My wife and I just got back from Disney, and we came away with not only magical memories but also some pretty good life lessons. Disney has a way of always fitting a moral into the story.
On our last day at the parks, we spent a few hours in the World Showcase at Epcot. When we passed through the England area, we stopped so my daughter could take a picture with Mary Poppins. I waited to take my daughter's picture while my wife and daughter waited in line.
A Disney employee (who are called "cast members") was nearby, and this particular cast member looked like he had an issue with his neck - like maybe part of it was missing or sunken. He was slightly hunched over, too. He seemed like a nice enough guy, but I basically tried to distance myself from him.
While I'm actively avoiding this person, he notices my LSU hat and asks if I went to LSU or am just a fan. Turns out, he's also from Baton Rouge. Not only that, but he grew up blocks away from where my wife grew up.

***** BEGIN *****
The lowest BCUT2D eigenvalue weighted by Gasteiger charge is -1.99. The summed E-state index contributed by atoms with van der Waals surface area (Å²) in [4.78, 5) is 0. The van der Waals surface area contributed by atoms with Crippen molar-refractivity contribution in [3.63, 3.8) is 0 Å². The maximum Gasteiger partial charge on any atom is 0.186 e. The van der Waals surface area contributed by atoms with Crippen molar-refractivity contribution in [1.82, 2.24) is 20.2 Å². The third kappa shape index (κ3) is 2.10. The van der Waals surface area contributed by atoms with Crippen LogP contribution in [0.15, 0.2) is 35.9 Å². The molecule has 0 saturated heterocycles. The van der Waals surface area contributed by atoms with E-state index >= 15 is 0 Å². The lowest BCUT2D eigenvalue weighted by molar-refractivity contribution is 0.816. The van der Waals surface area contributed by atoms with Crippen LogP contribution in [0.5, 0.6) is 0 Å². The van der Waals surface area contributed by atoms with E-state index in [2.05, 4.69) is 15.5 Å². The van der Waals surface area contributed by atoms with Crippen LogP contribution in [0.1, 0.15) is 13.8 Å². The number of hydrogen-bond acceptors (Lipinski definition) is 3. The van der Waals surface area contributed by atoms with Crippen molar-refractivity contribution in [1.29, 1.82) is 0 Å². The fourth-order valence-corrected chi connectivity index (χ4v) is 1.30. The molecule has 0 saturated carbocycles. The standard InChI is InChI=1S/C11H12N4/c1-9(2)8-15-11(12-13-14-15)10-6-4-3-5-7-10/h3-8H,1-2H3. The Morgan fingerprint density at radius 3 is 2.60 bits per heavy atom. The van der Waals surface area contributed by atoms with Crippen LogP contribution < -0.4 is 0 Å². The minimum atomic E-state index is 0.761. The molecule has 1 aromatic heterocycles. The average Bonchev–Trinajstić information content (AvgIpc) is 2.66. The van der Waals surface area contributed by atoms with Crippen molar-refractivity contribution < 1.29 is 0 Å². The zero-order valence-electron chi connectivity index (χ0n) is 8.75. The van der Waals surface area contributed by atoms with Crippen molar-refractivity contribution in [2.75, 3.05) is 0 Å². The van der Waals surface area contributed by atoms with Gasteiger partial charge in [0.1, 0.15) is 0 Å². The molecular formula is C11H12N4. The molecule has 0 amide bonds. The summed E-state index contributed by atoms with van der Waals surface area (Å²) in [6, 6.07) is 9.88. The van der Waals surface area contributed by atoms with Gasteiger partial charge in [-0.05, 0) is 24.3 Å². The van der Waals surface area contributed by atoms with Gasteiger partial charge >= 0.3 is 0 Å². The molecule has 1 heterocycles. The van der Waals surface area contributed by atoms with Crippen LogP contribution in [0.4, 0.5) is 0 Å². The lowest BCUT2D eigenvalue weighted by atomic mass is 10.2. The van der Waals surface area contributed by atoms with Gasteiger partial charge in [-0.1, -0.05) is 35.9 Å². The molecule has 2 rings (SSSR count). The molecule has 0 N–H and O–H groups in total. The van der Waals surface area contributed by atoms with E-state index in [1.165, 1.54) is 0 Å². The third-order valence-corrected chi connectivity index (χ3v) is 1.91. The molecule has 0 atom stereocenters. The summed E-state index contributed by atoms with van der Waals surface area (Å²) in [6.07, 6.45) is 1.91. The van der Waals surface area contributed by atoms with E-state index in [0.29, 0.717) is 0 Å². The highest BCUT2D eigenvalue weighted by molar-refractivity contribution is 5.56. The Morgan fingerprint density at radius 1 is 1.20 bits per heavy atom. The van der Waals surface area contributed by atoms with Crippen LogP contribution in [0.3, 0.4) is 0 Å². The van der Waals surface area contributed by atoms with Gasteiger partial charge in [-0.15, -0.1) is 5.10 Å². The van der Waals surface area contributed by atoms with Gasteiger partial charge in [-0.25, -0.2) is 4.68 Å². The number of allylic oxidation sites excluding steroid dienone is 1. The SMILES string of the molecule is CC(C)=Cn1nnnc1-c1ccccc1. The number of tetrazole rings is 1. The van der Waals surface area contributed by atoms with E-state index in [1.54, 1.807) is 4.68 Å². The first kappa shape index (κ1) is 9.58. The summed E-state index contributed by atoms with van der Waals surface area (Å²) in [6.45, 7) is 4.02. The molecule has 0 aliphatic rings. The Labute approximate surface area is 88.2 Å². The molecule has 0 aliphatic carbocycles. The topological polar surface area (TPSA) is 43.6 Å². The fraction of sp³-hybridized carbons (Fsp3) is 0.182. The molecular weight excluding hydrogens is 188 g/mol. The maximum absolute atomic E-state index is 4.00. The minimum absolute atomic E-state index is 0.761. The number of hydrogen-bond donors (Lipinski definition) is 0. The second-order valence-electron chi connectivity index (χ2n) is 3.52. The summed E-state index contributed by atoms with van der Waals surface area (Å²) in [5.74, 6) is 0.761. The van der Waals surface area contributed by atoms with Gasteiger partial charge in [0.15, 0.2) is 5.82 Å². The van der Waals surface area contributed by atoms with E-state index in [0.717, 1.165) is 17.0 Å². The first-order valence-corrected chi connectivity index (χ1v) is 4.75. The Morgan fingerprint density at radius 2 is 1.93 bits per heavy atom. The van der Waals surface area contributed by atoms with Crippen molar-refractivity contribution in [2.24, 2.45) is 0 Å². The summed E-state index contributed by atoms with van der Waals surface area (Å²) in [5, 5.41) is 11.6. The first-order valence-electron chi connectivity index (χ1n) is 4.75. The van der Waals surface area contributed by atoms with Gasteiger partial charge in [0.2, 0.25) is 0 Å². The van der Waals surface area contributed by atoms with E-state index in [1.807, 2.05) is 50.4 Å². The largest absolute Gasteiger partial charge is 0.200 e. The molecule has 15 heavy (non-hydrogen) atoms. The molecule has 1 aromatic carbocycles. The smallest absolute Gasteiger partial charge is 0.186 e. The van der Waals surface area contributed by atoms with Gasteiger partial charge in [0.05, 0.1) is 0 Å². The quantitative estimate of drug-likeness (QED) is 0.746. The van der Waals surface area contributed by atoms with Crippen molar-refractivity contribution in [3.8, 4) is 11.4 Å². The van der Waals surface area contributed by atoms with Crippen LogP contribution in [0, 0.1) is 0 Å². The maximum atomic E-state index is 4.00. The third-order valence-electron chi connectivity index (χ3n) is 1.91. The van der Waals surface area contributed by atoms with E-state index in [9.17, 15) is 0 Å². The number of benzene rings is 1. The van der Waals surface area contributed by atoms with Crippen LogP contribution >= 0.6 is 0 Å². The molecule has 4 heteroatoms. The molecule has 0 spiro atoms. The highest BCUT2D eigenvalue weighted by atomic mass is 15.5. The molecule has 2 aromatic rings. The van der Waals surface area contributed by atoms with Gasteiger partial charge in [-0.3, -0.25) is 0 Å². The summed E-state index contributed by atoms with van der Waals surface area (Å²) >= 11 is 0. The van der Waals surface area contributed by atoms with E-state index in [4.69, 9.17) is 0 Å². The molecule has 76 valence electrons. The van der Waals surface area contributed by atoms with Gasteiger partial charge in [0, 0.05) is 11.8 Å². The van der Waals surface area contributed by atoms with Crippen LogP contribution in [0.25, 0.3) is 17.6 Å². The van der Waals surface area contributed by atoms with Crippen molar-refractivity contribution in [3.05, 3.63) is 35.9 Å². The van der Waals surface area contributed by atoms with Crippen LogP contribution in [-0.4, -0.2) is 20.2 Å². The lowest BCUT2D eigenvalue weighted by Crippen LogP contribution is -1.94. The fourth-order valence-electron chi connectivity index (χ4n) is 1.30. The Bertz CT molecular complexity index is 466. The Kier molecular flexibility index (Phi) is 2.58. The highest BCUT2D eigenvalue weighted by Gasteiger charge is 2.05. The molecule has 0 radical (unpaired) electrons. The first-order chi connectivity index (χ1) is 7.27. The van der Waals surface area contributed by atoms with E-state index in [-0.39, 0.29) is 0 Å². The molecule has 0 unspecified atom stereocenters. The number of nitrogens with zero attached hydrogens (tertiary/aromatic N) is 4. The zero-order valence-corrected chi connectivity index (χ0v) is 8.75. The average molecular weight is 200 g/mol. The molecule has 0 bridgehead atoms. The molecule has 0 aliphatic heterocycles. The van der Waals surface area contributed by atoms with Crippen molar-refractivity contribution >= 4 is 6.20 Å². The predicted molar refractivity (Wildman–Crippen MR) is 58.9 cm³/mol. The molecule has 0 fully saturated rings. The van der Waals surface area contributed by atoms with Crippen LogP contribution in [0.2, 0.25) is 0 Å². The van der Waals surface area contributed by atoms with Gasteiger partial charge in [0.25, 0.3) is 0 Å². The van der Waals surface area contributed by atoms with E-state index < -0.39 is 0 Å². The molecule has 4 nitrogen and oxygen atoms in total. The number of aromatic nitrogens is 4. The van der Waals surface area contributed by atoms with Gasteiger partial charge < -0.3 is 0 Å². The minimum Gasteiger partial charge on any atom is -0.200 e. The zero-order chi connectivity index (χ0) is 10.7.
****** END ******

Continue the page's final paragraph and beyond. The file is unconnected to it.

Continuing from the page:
It's a small world after all!
This guy's name was Mike, and he was probably the single nicest person that I met on my trip. I asked him about how he started working for Disney, where he grew up in Baton Rouge, how to go about getting a software job at Disney... all kinds of things. He was a really nice, interesting person. And quite frankly, I'm ashamed at myself for originally avoiding him.
If there's anything that Disney teaches us, it's that there's something deeper inside of us that makes us special. I'd like to thank Mike at Disney for reminding me about that. I routinely ask, if only implicitly, that people at least give me a chance to speak and to judge me by the contents of my words and not on how I say them. Yet in this case, I judged this person before even giving him a second thought.
It's good to be humbled every now and then. It reminds me that, even though my stuttering is annoying and frustrating, I'm not the center of the universe, and other people are going through similar and sometimes much worse afflictions.